Trends in HIV testing among adults in Georgia: Analysis of the 2011-2015 BRFSS data

Benjamin E. Ansa, Sashia White, Yunmi Chung, Selina A. Smith

Research output: Contribution to journalArticle

5 Citations (Scopus)

Abstract

Georgia is ranked fifth highest among states for rates of human immunodeficiency virus (HIV) diagnosis. About 4% of persons living with HIV infection in the United States reside in Georgia, and almost 19% of these people do not know their HIV status. The present study examined the trends and associated factors of HIV testing among adults in Georgia between 2011 and 2015 by analyzing data of the Behavioral Risk Factor Surveillance System (BRFSS). A total of 31,094 persons aged _18 years were identified who responded to the question “Have you ever been tested for HIV?” Overall, there were 11,286 (44.2%) respondents who had been tested for HIV, compared to 19,808 (55.8%) who had not. There was a slight decrease in the percentage of respondents who have ever tested for HIV, from 45.6% in 2011 to 43.7% in 2015 (APC (annual percent change) = -0.98, not significant). Factors associated with HIV testing were being female (p = 0.004), black (p < 0.001), younger than 55 years (p < 0.001), single (p < 0.001), attaining education level above high school (p < 0.001), and earning annual income of $50,000 or less (p = 0.028). Overall in Georgia, there has been a slight decline in the temporal trend of HIV testing, and more than half of adults have never been tested for HIV. For reducing HIV transmission in Georgia, enhancing access and utilization of HIV testing should be a public health priority.

Original languageEnglish (US)
Article number1126
JournalInternational journal of environmental research and public health
Volume13
Issue number11
DOIs
StatePublished - Nov 11 2016

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Behavioral Risk Factor Surveillance System
HIV
Health Priorities
Virus Diseases

Keywords

  • Behavioral risk factor surveillance system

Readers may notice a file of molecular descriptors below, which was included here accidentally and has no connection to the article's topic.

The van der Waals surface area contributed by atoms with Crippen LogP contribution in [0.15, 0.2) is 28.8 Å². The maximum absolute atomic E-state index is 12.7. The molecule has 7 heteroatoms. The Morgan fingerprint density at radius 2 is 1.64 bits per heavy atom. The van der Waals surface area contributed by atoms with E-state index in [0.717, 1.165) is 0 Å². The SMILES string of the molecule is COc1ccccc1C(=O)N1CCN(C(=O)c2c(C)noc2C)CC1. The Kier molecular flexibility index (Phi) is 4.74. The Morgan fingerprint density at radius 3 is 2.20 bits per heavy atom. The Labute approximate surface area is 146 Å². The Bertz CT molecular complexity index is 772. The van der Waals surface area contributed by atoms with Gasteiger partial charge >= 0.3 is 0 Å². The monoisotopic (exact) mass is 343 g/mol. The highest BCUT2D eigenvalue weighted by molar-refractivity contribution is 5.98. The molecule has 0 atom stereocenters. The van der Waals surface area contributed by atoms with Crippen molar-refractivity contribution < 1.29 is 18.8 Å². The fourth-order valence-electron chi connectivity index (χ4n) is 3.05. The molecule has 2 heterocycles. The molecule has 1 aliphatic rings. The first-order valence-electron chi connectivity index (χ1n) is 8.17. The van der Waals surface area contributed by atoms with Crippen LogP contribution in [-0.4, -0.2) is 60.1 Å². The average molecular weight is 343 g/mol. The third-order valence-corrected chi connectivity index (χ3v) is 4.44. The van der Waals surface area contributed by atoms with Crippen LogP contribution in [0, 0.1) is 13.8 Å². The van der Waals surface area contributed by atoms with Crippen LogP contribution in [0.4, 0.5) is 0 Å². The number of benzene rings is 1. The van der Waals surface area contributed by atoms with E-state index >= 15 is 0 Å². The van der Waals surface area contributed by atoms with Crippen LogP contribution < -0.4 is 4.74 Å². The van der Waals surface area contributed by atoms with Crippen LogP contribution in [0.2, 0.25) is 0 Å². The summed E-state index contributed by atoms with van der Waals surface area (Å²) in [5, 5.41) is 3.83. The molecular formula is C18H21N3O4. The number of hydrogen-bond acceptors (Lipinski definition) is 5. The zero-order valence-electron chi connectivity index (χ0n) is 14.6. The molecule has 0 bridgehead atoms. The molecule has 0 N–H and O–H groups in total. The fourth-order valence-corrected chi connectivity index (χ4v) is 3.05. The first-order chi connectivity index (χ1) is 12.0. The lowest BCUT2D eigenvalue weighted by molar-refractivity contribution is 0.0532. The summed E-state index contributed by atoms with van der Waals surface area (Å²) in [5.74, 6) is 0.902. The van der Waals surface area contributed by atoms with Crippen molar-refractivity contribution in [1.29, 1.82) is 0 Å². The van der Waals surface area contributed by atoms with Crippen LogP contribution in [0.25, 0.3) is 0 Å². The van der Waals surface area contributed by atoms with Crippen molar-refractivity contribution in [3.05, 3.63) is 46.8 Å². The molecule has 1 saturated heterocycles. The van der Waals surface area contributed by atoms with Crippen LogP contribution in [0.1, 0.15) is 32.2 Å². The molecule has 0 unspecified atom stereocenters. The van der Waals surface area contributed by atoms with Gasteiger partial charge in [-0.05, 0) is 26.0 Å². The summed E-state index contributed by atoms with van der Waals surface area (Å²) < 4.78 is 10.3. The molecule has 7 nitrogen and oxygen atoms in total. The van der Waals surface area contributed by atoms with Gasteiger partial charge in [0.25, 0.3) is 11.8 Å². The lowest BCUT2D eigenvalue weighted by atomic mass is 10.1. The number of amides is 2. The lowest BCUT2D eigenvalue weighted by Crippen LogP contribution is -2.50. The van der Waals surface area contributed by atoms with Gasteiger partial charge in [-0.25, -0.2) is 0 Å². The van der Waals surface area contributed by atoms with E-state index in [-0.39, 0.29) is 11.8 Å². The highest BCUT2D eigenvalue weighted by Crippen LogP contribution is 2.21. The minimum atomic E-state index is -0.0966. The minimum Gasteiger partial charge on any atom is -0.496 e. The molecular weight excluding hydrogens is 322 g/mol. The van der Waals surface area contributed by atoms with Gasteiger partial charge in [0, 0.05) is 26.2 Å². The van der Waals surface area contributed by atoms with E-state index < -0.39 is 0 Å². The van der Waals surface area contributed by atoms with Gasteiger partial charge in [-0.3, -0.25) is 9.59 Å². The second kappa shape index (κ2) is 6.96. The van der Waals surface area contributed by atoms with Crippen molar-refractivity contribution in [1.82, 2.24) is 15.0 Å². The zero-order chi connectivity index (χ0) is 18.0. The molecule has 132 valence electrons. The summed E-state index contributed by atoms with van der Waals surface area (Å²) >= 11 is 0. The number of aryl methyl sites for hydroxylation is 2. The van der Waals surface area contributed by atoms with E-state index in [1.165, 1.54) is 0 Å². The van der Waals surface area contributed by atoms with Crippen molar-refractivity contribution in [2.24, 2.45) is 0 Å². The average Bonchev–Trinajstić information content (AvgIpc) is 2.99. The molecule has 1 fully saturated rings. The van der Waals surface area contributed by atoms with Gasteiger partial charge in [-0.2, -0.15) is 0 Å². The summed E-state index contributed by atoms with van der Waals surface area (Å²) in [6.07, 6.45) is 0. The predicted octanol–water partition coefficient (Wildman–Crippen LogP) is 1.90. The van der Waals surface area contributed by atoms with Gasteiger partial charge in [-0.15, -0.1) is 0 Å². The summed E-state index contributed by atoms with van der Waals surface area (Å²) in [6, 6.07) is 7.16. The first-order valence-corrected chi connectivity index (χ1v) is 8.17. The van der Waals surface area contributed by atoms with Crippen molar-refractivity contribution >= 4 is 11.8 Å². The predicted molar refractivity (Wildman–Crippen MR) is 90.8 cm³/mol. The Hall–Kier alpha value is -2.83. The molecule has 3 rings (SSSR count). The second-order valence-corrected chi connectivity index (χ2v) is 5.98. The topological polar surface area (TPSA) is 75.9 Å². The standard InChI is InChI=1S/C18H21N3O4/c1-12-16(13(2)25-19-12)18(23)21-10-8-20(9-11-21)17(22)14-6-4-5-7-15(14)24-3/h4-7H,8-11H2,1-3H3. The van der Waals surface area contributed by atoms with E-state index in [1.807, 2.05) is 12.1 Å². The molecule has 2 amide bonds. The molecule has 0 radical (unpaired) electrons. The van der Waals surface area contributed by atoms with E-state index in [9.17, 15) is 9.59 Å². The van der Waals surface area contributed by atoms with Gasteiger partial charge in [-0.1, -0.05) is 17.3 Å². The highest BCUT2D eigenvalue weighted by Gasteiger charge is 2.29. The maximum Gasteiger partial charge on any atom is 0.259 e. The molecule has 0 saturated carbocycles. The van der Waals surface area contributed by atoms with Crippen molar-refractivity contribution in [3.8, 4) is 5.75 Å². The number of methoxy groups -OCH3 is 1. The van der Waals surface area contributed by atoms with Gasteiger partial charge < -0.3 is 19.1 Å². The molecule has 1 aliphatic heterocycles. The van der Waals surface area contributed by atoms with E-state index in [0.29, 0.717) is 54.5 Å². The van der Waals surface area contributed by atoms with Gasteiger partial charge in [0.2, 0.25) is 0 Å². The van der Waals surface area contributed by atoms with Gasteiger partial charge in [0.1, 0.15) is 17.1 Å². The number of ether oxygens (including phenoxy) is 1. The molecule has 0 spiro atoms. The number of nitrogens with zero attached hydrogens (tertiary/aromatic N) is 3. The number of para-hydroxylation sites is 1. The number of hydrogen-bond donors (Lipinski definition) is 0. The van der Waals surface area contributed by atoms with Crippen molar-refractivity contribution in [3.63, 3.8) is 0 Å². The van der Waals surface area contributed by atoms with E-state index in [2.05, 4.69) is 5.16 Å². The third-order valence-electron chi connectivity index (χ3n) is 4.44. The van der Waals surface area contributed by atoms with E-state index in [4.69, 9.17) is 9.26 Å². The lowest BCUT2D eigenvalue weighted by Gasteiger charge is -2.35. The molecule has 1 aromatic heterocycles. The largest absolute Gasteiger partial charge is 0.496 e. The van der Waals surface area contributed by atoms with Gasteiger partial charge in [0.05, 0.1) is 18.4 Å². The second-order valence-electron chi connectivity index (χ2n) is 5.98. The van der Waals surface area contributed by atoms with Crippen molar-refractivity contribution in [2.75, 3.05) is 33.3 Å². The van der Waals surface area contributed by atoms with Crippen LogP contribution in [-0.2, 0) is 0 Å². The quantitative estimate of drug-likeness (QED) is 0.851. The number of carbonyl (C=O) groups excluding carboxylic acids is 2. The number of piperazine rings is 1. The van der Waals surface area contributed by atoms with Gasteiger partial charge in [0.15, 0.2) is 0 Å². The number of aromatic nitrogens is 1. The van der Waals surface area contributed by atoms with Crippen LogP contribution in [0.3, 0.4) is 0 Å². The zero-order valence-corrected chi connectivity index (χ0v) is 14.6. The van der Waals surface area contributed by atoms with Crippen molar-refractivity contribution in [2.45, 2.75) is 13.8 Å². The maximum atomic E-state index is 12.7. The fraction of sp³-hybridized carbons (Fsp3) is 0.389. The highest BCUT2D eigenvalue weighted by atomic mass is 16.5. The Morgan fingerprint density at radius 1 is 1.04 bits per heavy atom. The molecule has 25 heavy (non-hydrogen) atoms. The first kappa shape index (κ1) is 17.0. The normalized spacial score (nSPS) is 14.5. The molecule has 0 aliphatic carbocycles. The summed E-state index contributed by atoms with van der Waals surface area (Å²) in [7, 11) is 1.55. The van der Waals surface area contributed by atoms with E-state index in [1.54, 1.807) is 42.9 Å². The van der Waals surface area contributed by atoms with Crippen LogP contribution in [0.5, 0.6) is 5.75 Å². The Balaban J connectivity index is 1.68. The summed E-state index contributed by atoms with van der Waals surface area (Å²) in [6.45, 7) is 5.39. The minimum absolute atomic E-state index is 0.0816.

• Georgia
  • HIV/AIDS
  • Sociodemographic
  • Testing
  • Trends

ASJC Scopus subject areas

  • Public Health, Environmental and Occupational Health
  • Health, Toxicology and Mutagenesis

Cite this

Trends in HIV testing among adults in Georgia : Analysis of the 2011-2015 BRFSS data. / Ansa, Benjamin E.; White, Sashia; Chung, Yunmi; Smith, Selina A.

In: International journal of environmental research and public health, Vol. 13, No. 11, 1126, 11.11.2016.

Research output: Contribution to journalArticle

Ansa, Benjamin E. ; White, Sashia ; Chung, Yunmi ; Smith, Selina A. / Trends in HIV testing among adults in Georgia : Analysis of the 2011-2015 BRFSS data. In: International journal of environmental research and public health. 2016 ; Vol. 13, No. 11.
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abstract = "Georgia is ranked fifth highest among states for rates of human immunodeficiency virus (HIV) diagnosis. About 4{\%} of persons living with HIV infection in the United States reside in Georgia, and almost 19{\%} of these people do not know their HIV status. The present study examined the trends and associated factors of HIV testing among adults in Georgia between 2011 and 2015 by analyzing data of the Behavioral Risk Factor Surveillance System (BRFSS). A total of 31,094 persons aged _18 years were identified who responded to the question “Have you ever been tested for HIV?” Overall, there were 11,286 (44.2{\%}) respondents who had been tested for HIV, compared to 19,808 (55.8{\%}) who had not. There was a slight decrease in the percentage of respondents who have ever tested for HIV, from 45.6{\%} in 2011 to 43.7{\%} in 2015 (APC (annual percent change) = -0.98, not significant). Factors associated with HIV testing were being female (p = 0.004), black (p < 0.001), younger than 55 years (p < 0.001), single (p < 0.001), attaining education level above high school (p < 0.001), and earning annual income of $50,000 or less (p = 0.028). Overall in Georgia, there has been a slight decline in the temporal trend of HIV testing, and more than half of adults have never been tested for HIV. For reducing HIV transmission in Georgia, enhancing access and utilization of HIV testing should be a public health priority.",
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